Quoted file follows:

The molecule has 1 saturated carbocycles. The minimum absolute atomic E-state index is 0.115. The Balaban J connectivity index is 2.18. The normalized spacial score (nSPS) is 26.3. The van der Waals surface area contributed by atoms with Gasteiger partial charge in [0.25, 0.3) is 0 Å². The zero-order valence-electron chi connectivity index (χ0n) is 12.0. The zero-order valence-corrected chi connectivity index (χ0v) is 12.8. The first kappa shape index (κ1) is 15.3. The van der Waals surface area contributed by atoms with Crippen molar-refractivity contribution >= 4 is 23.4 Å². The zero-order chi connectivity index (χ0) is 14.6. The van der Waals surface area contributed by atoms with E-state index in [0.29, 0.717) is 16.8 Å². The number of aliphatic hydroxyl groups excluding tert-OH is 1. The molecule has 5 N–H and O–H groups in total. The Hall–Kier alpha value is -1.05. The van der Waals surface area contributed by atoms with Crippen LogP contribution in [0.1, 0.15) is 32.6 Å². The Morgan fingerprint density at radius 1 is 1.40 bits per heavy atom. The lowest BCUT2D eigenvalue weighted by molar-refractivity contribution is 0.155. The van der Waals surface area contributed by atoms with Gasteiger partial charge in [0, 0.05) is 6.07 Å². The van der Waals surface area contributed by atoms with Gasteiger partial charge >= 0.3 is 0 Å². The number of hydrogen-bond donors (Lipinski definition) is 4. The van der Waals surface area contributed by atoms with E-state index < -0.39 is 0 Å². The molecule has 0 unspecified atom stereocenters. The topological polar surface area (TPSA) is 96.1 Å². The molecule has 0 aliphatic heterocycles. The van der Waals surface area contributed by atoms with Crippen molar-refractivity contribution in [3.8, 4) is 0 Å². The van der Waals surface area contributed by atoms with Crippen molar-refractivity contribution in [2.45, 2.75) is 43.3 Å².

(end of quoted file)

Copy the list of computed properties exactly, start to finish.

The molecule has 1 saturated carbocycles. The minimum absolute atomic E-state index is 0.115. The Balaban J connectivity index is 2.18. The normalized spacial score (nSPS) is 26.3. The van der Waals surface area contributed by atoms with Gasteiger partial charge in [0.25, 0.3) is 0 Å². The zero-order valence-electron chi connectivity index (χ0n) is 12.0. The zero-order valence-corrected chi connectivity index (χ0v) is 12.8. The first kappa shape index (κ1) is 15.3. The van der Waals surface area contributed by atoms with Crippen molar-refractivity contribution >= 4 is 23.4 Å². The zero-order chi connectivity index (χ0) is 14.6. The van der Waals surface area contributed by atoms with E-state index in [0.29, 0.717) is 16.8 Å². The number of aliphatic hydroxyl groups excluding tert-OH is 1. The molecule has 5 N–H and O–H groups in total. The Hall–Kier alpha value is -1.05. The van der Waals surface area contributed by atoms with Crippen LogP contribution in [0.1, 0.15) is 32.6 Å². The Morgan fingerprint density at radius 1 is 1.40 bits per heavy atom. The lowest BCUT2D eigenvalue weighted by molar-refractivity contribution is 0.155. The van der Waals surface area contributed by atoms with Gasteiger partial charge in [0, 0.05) is 6.07 Å². The van der Waals surface area contributed by atoms with Gasteiger partial charge >= 0.3 is 0 Å². The number of hydrogen-bond donors (Lipinski definition) is 4. The van der Waals surface area contributed by atoms with E-state index < -0.39 is 0 Å². The molecule has 0 unspecified atom stereocenters. The topological polar surface area (TPSA) is 96.1 Å². The molecule has 0 aliphatic heterocycles. The van der Waals surface area contributed by atoms with Crippen molar-refractivity contribution in [3.8, 4) is 0 Å². The van der Waals surface area contributed by atoms with Crippen molar-refractivity contribution in [2.45, 2.75) is 43.3 Å².